PHP is top server-side programming language on the web with nearly 79% usage

PHP is top server-side programming language on the web with nearly 79% usage

Although PHP doesn't usually come close to the podium in more general language popularity lists, it enjoys tremendous popularity in its target area - the world wide web. A new survey done by W3Techs shows that the language was used on nearly 79% of the 10 million most popular sites according to the Alexa barometer.

W3Techs released a report that includes a year-over-year chart from January 2010, through 2022. It found that PHP is used by 78.9% of websites and ranks far ahead ASP.NET (8.3%) and Ruby (5.2%). Java meanwhile moved into fourth position and now runs on 3.6% of these sites. The language has moved into fourth position since January 2021; it was then used by 3.2% of sites against 4.3% for Ruby. The only really impressive growth to watch is that of Ruby, which at 5.2% this month continues to see uninterrupted growth in W3Techs' survey. Ruby on Rails is relatively stable when it comes to the number of adoptions, according to the September edition of the TIOBE index.

Note that ASP.NET, which held an impressive 24.4% share in 2010 (against 72.5% for PHP at the time) has seen its shares gradually reduced in favor of other languages such as JavaScript (1, 5% on September 14, 2021), Scala (2%) or even Python (1.4%). In 2013, the language fell below the 20% mark and it was in January 2021 that it fell below the 10% mark.

There also doesn't seem to be a clear competitor for PHP in W3Techs results, the  decline of ASP.NET over the years has not produced a significant rise in PHP or any other language.

Regarding the versions of PHP used, version 7 remains the most popular; more than half of PHP sites (67.9%) use it. PHP 5 comes second with 31% usage, followed by PHP 8 and its 1%.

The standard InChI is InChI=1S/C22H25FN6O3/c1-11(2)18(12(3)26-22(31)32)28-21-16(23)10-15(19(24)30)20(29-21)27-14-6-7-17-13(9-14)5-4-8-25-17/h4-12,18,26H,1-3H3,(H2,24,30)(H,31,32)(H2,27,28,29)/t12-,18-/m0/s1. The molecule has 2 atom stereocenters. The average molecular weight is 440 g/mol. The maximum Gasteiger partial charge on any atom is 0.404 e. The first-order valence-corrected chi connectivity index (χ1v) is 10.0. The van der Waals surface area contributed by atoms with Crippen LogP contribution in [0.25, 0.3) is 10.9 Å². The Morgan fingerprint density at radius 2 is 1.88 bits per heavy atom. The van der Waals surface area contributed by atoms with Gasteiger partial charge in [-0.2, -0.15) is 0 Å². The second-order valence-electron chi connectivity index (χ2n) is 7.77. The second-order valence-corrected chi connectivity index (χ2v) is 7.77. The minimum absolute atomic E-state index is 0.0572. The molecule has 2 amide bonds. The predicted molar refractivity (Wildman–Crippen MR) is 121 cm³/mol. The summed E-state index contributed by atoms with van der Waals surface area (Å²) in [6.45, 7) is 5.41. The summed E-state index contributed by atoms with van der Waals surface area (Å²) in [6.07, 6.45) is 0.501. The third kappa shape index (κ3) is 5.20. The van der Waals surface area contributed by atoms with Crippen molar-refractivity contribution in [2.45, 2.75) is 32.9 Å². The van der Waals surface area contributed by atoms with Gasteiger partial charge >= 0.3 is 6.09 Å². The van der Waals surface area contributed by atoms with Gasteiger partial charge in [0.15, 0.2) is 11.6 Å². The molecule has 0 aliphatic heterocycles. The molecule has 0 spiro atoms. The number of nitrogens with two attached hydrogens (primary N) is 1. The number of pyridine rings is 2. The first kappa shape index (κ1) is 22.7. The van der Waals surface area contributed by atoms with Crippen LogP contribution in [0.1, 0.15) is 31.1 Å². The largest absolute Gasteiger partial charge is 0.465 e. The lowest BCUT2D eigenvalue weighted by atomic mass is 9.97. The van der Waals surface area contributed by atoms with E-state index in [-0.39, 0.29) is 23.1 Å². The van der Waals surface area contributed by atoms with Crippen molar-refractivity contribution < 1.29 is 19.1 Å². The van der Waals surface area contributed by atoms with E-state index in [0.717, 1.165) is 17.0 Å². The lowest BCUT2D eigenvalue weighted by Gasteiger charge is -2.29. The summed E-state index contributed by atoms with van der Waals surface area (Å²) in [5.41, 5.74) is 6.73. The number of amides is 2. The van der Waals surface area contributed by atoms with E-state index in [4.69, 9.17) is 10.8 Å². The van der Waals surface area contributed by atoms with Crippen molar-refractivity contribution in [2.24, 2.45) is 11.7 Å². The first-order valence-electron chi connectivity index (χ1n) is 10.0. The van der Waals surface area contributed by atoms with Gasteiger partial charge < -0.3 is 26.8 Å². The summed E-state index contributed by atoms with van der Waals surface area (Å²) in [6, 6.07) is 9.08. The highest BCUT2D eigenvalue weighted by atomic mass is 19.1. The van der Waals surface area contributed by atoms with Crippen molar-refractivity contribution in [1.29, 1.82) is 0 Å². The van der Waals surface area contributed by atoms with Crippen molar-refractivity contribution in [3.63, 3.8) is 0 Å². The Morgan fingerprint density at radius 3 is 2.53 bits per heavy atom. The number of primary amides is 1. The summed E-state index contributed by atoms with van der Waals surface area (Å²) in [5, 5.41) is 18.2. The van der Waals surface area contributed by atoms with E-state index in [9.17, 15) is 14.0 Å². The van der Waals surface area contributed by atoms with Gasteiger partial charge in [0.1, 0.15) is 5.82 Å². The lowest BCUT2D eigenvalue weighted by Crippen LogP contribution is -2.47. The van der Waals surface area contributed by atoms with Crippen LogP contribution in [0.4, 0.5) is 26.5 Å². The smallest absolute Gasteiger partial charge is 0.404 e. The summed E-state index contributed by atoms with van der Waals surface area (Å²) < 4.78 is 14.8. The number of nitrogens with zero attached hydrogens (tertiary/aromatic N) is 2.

PHP 8 has been available since the end of 2020. This version therefore contains many new features and optimizations, including named arguments, union types, attributes, promotion of constructor properties, match expression, nullsafe operator, JIT (On-the-Fly Compilation), and improvements in the typing system, error handling, and consistency.

Instead of doing conditional null checks, you can use a call string with the new nullsafe operator. Which when the evaluation of an element of the string fails, the execution of the entire string is terminated and the entire string evaluates to null.

But PHP has not only been talked about positively. In March, a hacker compromised the server used to distribute the PHP programming language and added a backdoor to the source code that would have left websites vulnerable to a complete takeover, according to members of the open source project. Two updates pushed to the PHP Git server over the weekend added a line that, if executed by a website powered by this hijacked version of PHP, would have allowed unauthorized visitors to run the code of their choice. The malicious commits gave the code the ability to inject code to visitors who had the word "zerodium" in an HTTP header.

Zerodium is a broker that buys exploits from researchers and sells them to government agencies for use in investigations or other purposes. Why the commits referenced Zerodium is unclear. Company CEO Chaouki Bekrar said on Twitter that Zerodium was not involved:

"Thumbs up to the troll who put 'Zerodium' in today's compromised PHP git commits," he wrote. “Obviously we had nothing to do with it. Probably the researcher(s) who found this bug/exploit tried to sell it to many entities, but none of them wanted to buy this crap, so they burned it for fun”.

Prior to the compromise, the PHP group handled all write access to the repository on its own git server using what Nikita Popov, a PHP maintainer, called an "in-house" system called Karma. It provided developers with different levels of access privileges based on previous contributions. GitHub, on the other hand, had been a mirror repository.

Now, the PHP group is moving away from the self-hosted and managed git framework and replacing it with GitHub. The change means that GitHub is now the "canonical" repository. Contributors will need to be part of the PHP organization on GitHub and use two-factor authentication for accounts with the ability to make commits.